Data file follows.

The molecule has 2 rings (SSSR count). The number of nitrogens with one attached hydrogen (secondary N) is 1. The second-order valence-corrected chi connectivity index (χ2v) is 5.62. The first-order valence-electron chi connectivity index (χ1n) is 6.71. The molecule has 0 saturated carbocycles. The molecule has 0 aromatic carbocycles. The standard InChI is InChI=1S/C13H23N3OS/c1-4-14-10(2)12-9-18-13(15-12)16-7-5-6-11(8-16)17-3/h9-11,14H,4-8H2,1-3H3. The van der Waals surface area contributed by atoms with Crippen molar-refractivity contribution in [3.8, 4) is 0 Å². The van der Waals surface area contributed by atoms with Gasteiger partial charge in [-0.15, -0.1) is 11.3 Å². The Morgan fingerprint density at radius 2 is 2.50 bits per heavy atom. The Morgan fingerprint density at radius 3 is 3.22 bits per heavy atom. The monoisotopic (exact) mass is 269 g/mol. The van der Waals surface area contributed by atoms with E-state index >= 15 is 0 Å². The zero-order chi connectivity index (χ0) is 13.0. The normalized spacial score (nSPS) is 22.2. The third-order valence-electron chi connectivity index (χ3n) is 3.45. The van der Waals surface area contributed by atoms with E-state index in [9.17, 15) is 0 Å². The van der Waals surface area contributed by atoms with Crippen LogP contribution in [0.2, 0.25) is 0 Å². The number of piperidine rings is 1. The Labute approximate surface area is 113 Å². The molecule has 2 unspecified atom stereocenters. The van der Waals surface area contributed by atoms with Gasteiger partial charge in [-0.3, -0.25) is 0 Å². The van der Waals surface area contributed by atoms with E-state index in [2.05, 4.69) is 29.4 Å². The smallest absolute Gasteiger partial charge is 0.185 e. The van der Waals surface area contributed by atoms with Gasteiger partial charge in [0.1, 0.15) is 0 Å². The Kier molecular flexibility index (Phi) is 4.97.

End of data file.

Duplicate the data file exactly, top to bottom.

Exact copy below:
The molecule has 2 rings (SSSR count). The number of nitrogens with one attached hydrogen (secondary N) is 1. The second-order valence-corrected chi connectivity index (χ2v) is 5.62. The first-order valence-electron chi connectivity index (χ1n) is 6.71. The molecule has 0 saturated carbocycles. The molecule has 0 aromatic carbocycles. The standard InChI is InChI=1S/C13H23N3OS/c1-4-14-10(2)12-9-18-13(15-12)16-7-5-6-11(8-16)17-3/h9-11,14H,4-8H2,1-3H3. The van der Waals surface area contributed by atoms with Crippen molar-refractivity contribution in [3.8, 4) is 0 Å². The van der Waals surface area contributed by atoms with Gasteiger partial charge in [-0.15, -0.1) is 11.3 Å². The Morgan fingerprint density at radius 2 is 2.50 bits per heavy atom. The Morgan fingerprint density at radius 3 is 3.22 bits per heavy atom. The monoisotopic (exact) mass is 269 g/mol. The van der Waals surface area contributed by atoms with E-state index >= 15 is 0 Å². The zero-order chi connectivity index (χ0) is 13.0. The normalized spacial score (nSPS) is 22.2. The third-order valence-electron chi connectivity index (χ3n) is 3.45. The van der Waals surface area contributed by atoms with E-state index in [9.17, 15) is 0 Å². The van der Waals surface area contributed by atoms with Crippen LogP contribution in [0.2, 0.25) is 0 Å². The number of piperidine rings is 1. The Labute approximate surface area is 113 Å². The molecule has 2 unspecified atom stereocenters. The van der Waals surface area contributed by atoms with Gasteiger partial charge in [-0.3, -0.25) is 0 Å². The van der Waals surface area contributed by atoms with E-state index in [2.05, 4.69) is 29.4 Å². The smallest absolute Gasteiger partial charge is 0.185 e. The van der Waals surface area contributed by atoms with Gasteiger partial charge in [0.1, 0.15) is 0 Å². The Kier molecular flexibility index (Phi) is 4.97.